Opinion

2 de March de 2018

Superior Federal Court defines the fate of the New Forest Code

Por Comunicação

STC decision brings few reasons to celebrate regarding the constitutional guarantee to the environment well preserved and ecologically balanced.

After six years of uncertainty, the Superior Federal Court (STC) decided on Wednesday (28/02) for the constitutionality of most of the points questioned in four Direct Actions of Unconstitutionality (DAU) to the New Forest Code (Law 12.651 / 2012) . In a fierce vote, Minister Celso de Mello was given a tie vote, which in terms of biodiversity conservation made very little progress and left some uncertainties.

Among the 58 questions raised, the major discussion concerned the possibility of fine amnesty and other obligations to rural landowners who illegally cleared natural areas before July 22, 2008 – the legal framework date to separate consolidated deforestation from new ones. The decision, received with dismay by environmentalists, finally grants the amnesty conditional on joining the Environmental Regularization Program (ERP). This commitment establishes the rules of restoration, within a period of 20 years, thus guaranteeing the suspension of legal measures to violators.

According to Minister Carmen Lúcia (who was accompanied by ministers Alexandre de Moraes, Gilmar Mendes, Rosa Weber and Dias Tóffoli), the adhesion to ERP “is stimulating the recovery of degraded areas”. However, it is important to emphasize that restoration, as provided by law, disregards the ecological aspects and biological characteristics of degraded areas, allowing up to 50% of exotic species to be planted in the process.

The introduction of invasive alien species into natural environments is considered the second largest cause of biodiversity loss in the world, behind deforestation alone. These species, such as pinus, for example, spread rapidly, contaminating biologically the ecosystems.

In addition, as Minister Edson Facchin, speaking with his ministers Luiz Fux, Marco Aurélio Mello, Luís Roberto Barroso and Ricardo Lewandowski, reminds them that it is incumbent upon the public power to preserve the diversity and integrity of Brazilian genetic heritage, Federal Constitution in article 225, paragraph 1, item II.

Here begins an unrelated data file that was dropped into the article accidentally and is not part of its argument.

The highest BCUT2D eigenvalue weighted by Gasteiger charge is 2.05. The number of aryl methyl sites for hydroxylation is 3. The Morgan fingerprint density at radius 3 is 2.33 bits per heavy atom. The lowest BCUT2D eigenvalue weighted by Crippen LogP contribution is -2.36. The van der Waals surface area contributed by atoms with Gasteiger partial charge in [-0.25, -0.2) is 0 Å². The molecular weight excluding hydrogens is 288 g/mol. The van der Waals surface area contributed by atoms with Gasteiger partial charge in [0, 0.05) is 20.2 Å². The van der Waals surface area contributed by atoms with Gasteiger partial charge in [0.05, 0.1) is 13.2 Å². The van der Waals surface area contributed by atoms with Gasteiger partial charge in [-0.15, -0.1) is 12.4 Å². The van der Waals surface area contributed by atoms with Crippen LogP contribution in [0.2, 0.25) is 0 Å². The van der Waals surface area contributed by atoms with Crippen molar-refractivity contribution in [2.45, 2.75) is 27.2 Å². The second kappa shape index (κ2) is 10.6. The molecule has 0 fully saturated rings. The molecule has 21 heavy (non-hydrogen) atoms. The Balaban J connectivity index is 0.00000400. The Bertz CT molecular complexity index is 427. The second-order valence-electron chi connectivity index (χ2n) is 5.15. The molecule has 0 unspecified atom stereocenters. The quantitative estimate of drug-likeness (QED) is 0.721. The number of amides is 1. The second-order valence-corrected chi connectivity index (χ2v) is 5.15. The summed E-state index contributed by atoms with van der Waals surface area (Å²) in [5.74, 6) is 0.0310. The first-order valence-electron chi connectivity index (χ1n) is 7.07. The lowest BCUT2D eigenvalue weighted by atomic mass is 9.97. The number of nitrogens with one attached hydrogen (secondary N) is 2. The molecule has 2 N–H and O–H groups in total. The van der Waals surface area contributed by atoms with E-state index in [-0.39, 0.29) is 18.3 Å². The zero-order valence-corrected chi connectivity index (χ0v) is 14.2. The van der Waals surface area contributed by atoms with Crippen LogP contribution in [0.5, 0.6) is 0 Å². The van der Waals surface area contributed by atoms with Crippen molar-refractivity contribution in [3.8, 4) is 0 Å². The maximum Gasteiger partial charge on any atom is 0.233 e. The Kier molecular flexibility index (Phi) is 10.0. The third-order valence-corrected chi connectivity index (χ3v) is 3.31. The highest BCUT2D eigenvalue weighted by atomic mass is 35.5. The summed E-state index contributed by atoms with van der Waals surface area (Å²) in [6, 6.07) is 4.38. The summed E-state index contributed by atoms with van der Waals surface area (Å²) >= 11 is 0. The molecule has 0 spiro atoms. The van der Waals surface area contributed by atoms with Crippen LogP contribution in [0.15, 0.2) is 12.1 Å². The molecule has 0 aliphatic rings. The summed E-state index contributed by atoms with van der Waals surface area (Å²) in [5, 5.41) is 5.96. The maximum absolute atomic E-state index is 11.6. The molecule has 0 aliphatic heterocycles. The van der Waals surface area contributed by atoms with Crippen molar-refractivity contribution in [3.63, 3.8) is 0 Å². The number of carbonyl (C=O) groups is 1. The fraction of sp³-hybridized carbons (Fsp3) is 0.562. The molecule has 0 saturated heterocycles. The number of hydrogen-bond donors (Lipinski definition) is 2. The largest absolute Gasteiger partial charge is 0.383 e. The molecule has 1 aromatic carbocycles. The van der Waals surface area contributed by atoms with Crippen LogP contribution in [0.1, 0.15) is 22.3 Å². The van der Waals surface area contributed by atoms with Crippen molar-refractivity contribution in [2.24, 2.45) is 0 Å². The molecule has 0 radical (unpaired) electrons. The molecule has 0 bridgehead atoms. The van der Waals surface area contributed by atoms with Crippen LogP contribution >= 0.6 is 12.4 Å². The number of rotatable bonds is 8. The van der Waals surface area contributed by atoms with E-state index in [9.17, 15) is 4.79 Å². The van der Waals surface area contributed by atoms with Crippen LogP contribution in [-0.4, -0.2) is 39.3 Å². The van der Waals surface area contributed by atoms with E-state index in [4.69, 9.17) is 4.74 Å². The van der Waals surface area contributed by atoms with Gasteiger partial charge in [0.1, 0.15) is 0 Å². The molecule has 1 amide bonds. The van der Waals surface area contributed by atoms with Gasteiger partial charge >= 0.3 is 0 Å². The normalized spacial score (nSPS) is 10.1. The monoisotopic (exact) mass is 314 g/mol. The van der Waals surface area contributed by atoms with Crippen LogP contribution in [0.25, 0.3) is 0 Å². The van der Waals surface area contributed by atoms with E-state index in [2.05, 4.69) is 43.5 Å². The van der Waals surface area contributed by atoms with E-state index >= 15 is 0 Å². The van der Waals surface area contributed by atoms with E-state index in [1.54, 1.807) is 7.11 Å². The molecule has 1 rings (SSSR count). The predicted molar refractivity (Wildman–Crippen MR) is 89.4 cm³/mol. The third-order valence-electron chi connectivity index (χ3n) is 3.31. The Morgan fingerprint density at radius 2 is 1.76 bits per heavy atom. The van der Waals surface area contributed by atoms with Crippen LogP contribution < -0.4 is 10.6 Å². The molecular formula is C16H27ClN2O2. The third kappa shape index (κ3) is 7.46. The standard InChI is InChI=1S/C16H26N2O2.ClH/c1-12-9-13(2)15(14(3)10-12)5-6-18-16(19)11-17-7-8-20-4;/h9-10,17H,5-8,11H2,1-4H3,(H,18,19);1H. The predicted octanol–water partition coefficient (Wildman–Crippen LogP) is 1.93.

Unfortunately following the decision, Minister Dias Toffoli said that this amnesty conditioned to the ERP represents “an incentive program”, because “if he (the owner) does not recover, he will be held accountable.” However, instead of encouraging landowners to maintain natural areas on their property, the legal measure extends the frustration of those who have preserved their land and brings the sense of impunity to violations and acts harmful to the environment.

On the other hand, one point in the FTS decision that allows us to celebrate is the definition that the protection of springs (which do not spill water permanently) and intermittent water eyes must follow the interpretation according to the Constitution. Maintained as well as Areas of Permanent Preservation (APP) have ensured the duty to have vegetation in their environment.

In terms of conservation, precisely because they allow the formation of water courses, the springs and the water eyes contribute to the water security of several communities. The suppression of surrounding vegetation would facilitate erosion processes, for example, which contribute to the disappearance of these formations, and in the medium to long term may represent risks to the supply of some basins.

Another point that still divides opinions concerns the rules for compensation of Legal Reserve. The decision of the STC allows rural landowners to make the necessary compensation via Environmental Reserve Quota in another area of ​​the same ecological equivalence and no longer simply within the same biome. This regulation also depends on state norms of competence, which may or may not take into account the biotic and abiotic characteristics of the suppressed areas. Although there is still no certainty, if well supported, the measure can contribute to the conservation of the landscape more effectively.

Faced with this scenario, in which it would be incumbent upon the Government to “preserve the diversity and integrity of the country’s genetic heritage” (article 225, §1, II, CF) it is disappointing that apparently the protection of the private interest of a minority is above the constitutional guarantee of the population in which “everyone has the right to a balanced environment” (article 225, CF). It is hoped, however, that in the face of the evidence of the need for well-preserved environments for quality of life, society values ​​biodiversity conservation even without full legal defense of its rights.